For many residents in Argentina, it can often seem as if the country is the world capital of street blockades, demonstrations and protests – now, it seems, even the government is getting in on the act.
Public Works Minister Gabriel Katopodis on Wednesday headed assemblies of construction workers with the aim of "creating awareness" as to the potential post-election changes which the ruling coalition’s rivals would implement in the sector. And so, the government on Wednesday staged a nationwide public works lockout against the opposition proposals for the sector – a demonstration in case in comes to pass, if you will.
Katopodis headed the half-hour protest commencing at 10am personally.
"We are kicking off this lockout at the works to repair Avenida Gaona in Morón [in Buenos Aires Province] and the same thing is now happening in provinces across the country in order to enter into conversation with the workers as to the risks facing public works," remarked the official.
Along the same lines he continued: "We are carrying out an Infrastructural Development Plan with schools, universities, roads, aqueducts and sewage plants for all Argentina and the opposition says that it must be halted, eliminating public works. Argentina can only be great with public works."
Katopodis further maintained that the protest measure pursues the intention of talking to the workers in assemblies so that those conversations may be echoed in the intimacy of the family with the aim of underlining the problems facing public works should libertarian frontrunner Javier Milei win in October (since he has assured that his government would shut down the ministry).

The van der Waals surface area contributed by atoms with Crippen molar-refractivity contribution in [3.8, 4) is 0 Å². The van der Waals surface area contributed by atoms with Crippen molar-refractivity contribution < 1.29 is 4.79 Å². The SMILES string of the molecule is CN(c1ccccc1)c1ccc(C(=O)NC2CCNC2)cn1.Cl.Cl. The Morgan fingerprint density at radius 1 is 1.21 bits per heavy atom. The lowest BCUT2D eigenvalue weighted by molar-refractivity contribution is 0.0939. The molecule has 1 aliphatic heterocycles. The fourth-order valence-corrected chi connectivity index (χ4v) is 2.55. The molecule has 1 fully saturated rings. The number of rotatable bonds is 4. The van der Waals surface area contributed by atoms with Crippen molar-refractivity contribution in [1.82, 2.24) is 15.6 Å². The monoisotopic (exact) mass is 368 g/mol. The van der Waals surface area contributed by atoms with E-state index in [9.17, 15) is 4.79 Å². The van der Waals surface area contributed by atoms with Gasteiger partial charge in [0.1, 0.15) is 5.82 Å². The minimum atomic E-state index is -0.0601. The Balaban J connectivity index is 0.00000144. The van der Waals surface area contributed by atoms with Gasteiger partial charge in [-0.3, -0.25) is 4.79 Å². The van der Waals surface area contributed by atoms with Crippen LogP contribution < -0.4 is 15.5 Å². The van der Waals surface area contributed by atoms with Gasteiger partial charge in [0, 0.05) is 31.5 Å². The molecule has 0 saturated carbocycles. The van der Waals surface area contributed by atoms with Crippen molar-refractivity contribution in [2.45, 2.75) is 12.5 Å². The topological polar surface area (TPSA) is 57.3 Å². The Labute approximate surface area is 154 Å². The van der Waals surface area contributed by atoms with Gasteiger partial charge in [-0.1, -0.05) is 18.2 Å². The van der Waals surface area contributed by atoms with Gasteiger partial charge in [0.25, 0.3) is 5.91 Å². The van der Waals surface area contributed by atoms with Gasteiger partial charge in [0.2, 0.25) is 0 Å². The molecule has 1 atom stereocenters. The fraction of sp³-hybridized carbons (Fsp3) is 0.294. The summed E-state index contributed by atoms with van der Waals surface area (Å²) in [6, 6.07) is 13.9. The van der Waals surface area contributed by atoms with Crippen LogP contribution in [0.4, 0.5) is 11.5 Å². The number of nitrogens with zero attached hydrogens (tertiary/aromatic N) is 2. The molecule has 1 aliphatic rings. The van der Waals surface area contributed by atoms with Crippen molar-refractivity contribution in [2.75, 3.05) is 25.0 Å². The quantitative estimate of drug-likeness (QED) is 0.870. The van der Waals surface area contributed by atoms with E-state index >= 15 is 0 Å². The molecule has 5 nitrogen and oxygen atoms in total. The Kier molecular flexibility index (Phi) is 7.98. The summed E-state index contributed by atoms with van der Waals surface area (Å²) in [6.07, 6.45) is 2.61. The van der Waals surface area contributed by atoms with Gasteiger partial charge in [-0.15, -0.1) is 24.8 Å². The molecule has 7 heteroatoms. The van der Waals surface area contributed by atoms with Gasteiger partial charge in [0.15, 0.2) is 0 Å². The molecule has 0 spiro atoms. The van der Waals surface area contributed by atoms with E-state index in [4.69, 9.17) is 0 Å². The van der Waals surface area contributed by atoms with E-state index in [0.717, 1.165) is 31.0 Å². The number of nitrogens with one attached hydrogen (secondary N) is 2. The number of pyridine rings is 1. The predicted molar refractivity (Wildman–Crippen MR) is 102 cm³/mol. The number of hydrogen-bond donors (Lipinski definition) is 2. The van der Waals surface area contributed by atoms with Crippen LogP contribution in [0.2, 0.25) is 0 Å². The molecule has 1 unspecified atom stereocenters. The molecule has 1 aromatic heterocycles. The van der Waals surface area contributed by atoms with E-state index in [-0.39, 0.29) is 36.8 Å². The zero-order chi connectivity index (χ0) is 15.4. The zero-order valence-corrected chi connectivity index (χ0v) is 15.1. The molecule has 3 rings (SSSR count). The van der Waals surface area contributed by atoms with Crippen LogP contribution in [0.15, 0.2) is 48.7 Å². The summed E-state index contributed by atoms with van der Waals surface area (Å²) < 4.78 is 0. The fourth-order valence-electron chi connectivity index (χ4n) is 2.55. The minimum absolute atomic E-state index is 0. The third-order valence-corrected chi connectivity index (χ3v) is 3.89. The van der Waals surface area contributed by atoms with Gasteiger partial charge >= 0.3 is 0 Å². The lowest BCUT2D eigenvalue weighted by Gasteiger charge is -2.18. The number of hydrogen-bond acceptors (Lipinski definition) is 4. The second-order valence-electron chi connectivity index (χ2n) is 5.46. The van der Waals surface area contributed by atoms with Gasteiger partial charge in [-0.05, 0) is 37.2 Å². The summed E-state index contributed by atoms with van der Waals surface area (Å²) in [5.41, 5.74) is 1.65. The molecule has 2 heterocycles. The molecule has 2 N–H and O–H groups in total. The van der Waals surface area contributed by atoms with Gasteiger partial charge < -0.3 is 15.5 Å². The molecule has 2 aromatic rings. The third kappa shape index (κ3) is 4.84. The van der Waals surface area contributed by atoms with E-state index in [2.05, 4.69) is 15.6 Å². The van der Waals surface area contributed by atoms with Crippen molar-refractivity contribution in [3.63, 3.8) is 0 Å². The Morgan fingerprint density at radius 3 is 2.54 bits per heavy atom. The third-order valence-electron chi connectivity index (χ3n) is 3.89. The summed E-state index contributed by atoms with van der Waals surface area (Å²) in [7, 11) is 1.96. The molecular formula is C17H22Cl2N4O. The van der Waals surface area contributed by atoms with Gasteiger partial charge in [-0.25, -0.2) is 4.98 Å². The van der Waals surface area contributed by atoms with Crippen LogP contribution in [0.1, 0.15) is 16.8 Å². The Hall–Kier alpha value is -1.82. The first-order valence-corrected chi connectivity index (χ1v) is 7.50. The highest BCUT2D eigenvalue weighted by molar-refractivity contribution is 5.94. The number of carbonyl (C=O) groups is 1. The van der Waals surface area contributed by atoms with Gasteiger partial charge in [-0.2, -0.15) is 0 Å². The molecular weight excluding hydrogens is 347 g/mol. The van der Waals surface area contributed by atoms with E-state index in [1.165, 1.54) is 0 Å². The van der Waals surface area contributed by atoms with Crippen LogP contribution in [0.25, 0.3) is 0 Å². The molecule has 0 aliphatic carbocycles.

"The workers will down tools and hold assemblies to discuss what it would mean for Argentina were public works to be halted by a government not our own. That is a militant way of running this ministry, convincing, persuading and explaining what is at stake," reflected the state official before the lockout started.
Interviewed by journalist Antonio Fernández Llorente for Radio Splendid - 990, he added: "For the first time in a long while the works will be halted so that the workers can convince their children as to what is at stake in this election."
Katopodis further revealed that it was a move conversed with the Chamber of Construction and the UOCRA building workers union with the aim of explaining to and discussing with the workers the run-up to the general elections of October 22, given the proposal of the libertarian candidate Javier Milei (La Libertad Avanza) to close down the ministry and of Patricia Bullrich (Juntos por el Cambio) to revert to the system of public-private partnership (PPP).
"We want to talk to the foremen and the workers with those conversations reaching each family. We don’t want the children of the workers to vote without understanding what they are placing at risk and that there is an opposition which says that it has decided to halt the plan for infrastructure. It must be explained what that means, that no more schools, hospitals or universities will be built and that there will be no more sewage works," argued Katopodis.
"We are at a turning-point and we believe that the workers must take sides," he completed his argument.
President Alberto Fernández also got in on the act. "History will say that we are the government that in four years has done the most public works in the country," he said.
"For us Argentina is not Puerto Madero, Argentina is all of Argentina, and everyone needs to live better," he added.